Review: A writer investigates a UFO cult in East Texas

This cover image released by Mulholland Books shows "The Donut Legion" by Joe R. Lansdale. (Mulholland Books via AP)
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“The Donut Legion,” by Joe R. Lansdale (Mulholland)

Charlie Garner, a former private detective turned novelist, was staring through his telescope at the rural East Texas sky late one night when he received an unexpected visit from his ex-wife, Meg.

Or did he?

A storm had left the ground soft, perfect for leaving footprints and tire tracks, but in the morning there was no sign that she had ever been there. Had it been a dream? A hallucination? An apparition?

Charlie was still in love with Meg, who’d left him to marry another man, and what she’d come to tell him — if he hadn’t imagined it — was disturbing. She thought her husband had been murdered, and she wanted him to look into it.

As the plot of Joe R. Lansdale’s “The Donut Legion” gets rolling, Charlie is shaken but uncertain that there is anything to it at first. But soon, he learns that both Meg and her husband have disappeared, leaving all of their possessions behind.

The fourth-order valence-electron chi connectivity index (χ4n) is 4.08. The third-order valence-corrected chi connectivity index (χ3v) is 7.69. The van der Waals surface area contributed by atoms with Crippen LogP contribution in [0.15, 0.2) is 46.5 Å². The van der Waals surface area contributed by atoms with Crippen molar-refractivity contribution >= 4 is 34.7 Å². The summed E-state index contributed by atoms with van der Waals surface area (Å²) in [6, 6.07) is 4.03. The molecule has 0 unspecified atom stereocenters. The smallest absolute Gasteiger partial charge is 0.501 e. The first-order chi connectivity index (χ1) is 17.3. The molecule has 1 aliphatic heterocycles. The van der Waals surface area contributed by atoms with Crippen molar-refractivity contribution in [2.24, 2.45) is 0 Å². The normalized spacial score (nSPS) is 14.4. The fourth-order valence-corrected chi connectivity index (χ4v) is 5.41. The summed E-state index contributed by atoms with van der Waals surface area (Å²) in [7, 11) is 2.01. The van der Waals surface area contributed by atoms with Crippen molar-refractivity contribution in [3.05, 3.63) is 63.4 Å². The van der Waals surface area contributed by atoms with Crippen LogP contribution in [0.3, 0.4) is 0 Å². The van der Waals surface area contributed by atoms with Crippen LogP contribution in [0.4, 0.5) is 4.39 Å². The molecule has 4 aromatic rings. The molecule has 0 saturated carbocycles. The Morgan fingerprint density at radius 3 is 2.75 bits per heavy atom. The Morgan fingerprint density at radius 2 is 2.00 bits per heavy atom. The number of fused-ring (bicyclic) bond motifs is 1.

Charlie’s suspicions turn to The Saucer People, a cult that had persuaded hundreds of gullible Texans to surrender their worldly goods and wait for flying saucers to carry them to paradise. The group was also known as The Donut Legion because it was laundering money through a string of local donut shops.

Meg, it turns out, had been working in one of those shops, and her husband had been seduced by the cult. As Charlie, assisted by his private-eye brother and the brother’s formidable lawyer girlfriend, investigate, they uncover damning secrets about the cult leaders and about the horrors they have planned. Before long, Charlie and his friends are in danger as the bodies start to pile up.

As usual, Lansdale’s prose is tight, he has laced his highly entertaining story with sly humor, and he has populated it with a cast of quirky characters. This time, they include a brutish, 7-foot-tall arsonist, a cantankerous sheriff, a loveable police dog named Tag, and a cowboy-hat-wearing chimpanzee who rips people’s arms off. ___

Bruce DeSilva, winner of the Mystery Writers of America’s Edgar Award, is the author of the Mulligan crime novels including “The Dread Line.”